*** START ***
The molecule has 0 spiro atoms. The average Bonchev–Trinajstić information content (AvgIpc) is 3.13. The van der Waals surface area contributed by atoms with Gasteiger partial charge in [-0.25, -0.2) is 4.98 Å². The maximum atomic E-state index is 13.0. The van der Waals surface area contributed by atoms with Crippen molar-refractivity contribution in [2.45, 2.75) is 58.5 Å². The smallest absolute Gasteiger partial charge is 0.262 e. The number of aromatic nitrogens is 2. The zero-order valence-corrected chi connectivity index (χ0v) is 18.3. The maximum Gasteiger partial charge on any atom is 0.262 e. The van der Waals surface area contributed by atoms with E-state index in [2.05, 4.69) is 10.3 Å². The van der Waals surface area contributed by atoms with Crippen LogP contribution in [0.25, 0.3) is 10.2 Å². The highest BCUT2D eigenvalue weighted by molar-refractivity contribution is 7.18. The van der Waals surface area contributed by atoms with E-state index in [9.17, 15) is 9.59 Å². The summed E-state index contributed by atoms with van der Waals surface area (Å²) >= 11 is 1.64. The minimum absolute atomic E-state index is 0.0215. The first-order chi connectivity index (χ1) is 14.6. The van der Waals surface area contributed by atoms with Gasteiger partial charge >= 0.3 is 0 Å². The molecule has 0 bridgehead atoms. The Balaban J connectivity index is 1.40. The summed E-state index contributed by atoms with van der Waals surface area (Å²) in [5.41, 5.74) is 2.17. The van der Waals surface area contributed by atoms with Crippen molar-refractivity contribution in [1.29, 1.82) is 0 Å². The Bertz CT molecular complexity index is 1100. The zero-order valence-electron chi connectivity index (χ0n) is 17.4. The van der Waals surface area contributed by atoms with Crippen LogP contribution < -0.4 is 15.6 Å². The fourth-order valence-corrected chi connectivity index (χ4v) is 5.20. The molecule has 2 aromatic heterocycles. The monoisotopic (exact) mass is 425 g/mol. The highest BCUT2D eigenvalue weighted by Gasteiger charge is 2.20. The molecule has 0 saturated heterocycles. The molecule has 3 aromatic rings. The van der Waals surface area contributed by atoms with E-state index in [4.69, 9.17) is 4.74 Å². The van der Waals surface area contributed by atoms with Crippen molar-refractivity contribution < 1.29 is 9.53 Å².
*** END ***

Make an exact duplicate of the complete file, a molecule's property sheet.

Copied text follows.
The molecule has 0 spiro atoms. The average Bonchev–Trinajstić information content (AvgIpc) is 3.13. The van der Waals surface area contributed by atoms with Gasteiger partial charge in [-0.25, -0.2) is 4.98 Å². The maximum atomic E-state index is 13.0. The van der Waals surface area contributed by atoms with Crippen molar-refractivity contribution in [2.45, 2.75) is 58.5 Å². The smallest absolute Gasteiger partial charge is 0.262 e. The number of aromatic nitrogens is 2. The zero-order valence-corrected chi connectivity index (χ0v) is 18.3. The maximum Gasteiger partial charge on any atom is 0.262 e. The van der Waals surface area contributed by atoms with E-state index in [2.05, 4.69) is 10.3 Å². The van der Waals surface area contributed by atoms with Crippen LogP contribution in [0.25, 0.3) is 10.2 Å². The highest BCUT2D eigenvalue weighted by molar-refractivity contribution is 7.18. The van der Waals surface area contributed by atoms with E-state index in [9.17, 15) is 9.59 Å². The summed E-state index contributed by atoms with van der Waals surface area (Å²) >= 11 is 1.64. The minimum absolute atomic E-state index is 0.0215. The first-order chi connectivity index (χ1) is 14.6. The van der Waals surface area contributed by atoms with Gasteiger partial charge >= 0.3 is 0 Å². The molecule has 0 bridgehead atoms. The Balaban J connectivity index is 1.40. The summed E-state index contributed by atoms with van der Waals surface area (Å²) in [5.41, 5.74) is 2.17. The van der Waals surface area contributed by atoms with Crippen molar-refractivity contribution in [1.29, 1.82) is 0 Å². The Bertz CT molecular complexity index is 1100. The zero-order valence-electron chi connectivity index (χ0n) is 17.4. The van der Waals surface area contributed by atoms with Crippen LogP contribution < -0.4 is 15.6 Å². The fourth-order valence-corrected chi connectivity index (χ4v) is 5.20. The molecule has 2 aromatic heterocycles. The monoisotopic (exact) mass is 425 g/mol. The highest BCUT2D eigenvalue weighted by Gasteiger charge is 2.20. The molecule has 0 saturated heterocycles. The molecule has 3 aromatic rings. The van der Waals surface area contributed by atoms with E-state index in [4.69, 9.17) is 4.74 Å². The van der Waals surface area contributed by atoms with Crippen molar-refractivity contribution < 1.29 is 9.53 Å².